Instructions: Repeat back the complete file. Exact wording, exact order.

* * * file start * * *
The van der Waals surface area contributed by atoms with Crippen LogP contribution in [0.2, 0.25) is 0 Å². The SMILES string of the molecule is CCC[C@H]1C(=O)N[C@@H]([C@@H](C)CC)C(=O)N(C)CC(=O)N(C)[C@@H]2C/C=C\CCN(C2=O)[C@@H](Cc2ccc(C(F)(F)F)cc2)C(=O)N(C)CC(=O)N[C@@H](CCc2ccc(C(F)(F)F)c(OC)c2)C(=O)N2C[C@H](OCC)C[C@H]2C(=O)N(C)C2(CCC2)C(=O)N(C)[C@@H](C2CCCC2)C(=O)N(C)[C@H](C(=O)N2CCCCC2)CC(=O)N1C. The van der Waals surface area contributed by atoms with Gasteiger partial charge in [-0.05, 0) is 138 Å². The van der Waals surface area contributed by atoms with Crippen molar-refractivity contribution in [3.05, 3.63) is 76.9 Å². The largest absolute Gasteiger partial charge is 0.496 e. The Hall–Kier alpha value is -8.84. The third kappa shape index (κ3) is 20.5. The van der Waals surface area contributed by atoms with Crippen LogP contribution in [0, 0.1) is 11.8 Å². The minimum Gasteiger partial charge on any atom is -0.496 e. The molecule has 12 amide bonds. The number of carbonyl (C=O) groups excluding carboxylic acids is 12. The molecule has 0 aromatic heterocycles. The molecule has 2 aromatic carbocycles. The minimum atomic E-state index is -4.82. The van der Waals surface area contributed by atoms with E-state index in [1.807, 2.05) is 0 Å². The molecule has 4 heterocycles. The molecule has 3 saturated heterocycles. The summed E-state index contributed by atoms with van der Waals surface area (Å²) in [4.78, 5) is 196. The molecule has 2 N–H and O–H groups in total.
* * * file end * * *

The van der Waals surface area contributed by atoms with Crippen LogP contribution in [0.2, 0.25) is 0 Å². The SMILES string of the molecule is CCC[C@H]1C(=O)N[C@@H]([C@@H](C)CC)C(=O)N(C)CC(=O)N(C)[C@@H]2C/C=C\CCN(C2=O)[C@@H](Cc2ccc(C(F)(F)F)cc2)C(=O)N(C)CC(=O)N[C@@H](CCc2ccc(C(F)(F)F)c(OC)c2)C(=O)N2C[C@H](OCC)C[C@H]2C(=O)N(C)C2(CCC2)C(=O)N(C)[C@@H](C2CCCC2)C(=O)N(C)[C@H](C(=O)N2CCCCC2)CC(=O)N1C. The van der Waals surface area contributed by atoms with Gasteiger partial charge in [-0.05, 0) is 138 Å². The van der Waals surface area contributed by atoms with Crippen molar-refractivity contribution in [3.05, 3.63) is 76.9 Å². The largest absolute Gasteiger partial charge is 0.496 e. The Hall–Kier alpha value is -8.84. The third kappa shape index (κ3) is 20.5. The van der Waals surface area contributed by atoms with Crippen LogP contribution in [0, 0.1) is 11.8 Å². The minimum Gasteiger partial charge on any atom is -0.496 e. The molecule has 12 amide bonds. The number of carbonyl (C=O) groups excluding carboxylic acids is 12. The molecule has 0 aromatic heterocycles. The molecule has 2 aromatic carbocycles. The minimum atomic E-state index is -4.82. The van der Waals surface area contributed by atoms with E-state index in [1.807, 2.05) is 0 Å². The molecule has 4 heterocycles. The molecule has 3 saturated heterocycles. The summed E-state index contributed by atoms with van der Waals surface area (Å²) in [4.78, 5) is 196. The molecule has 2 N–H and O–H groups in total.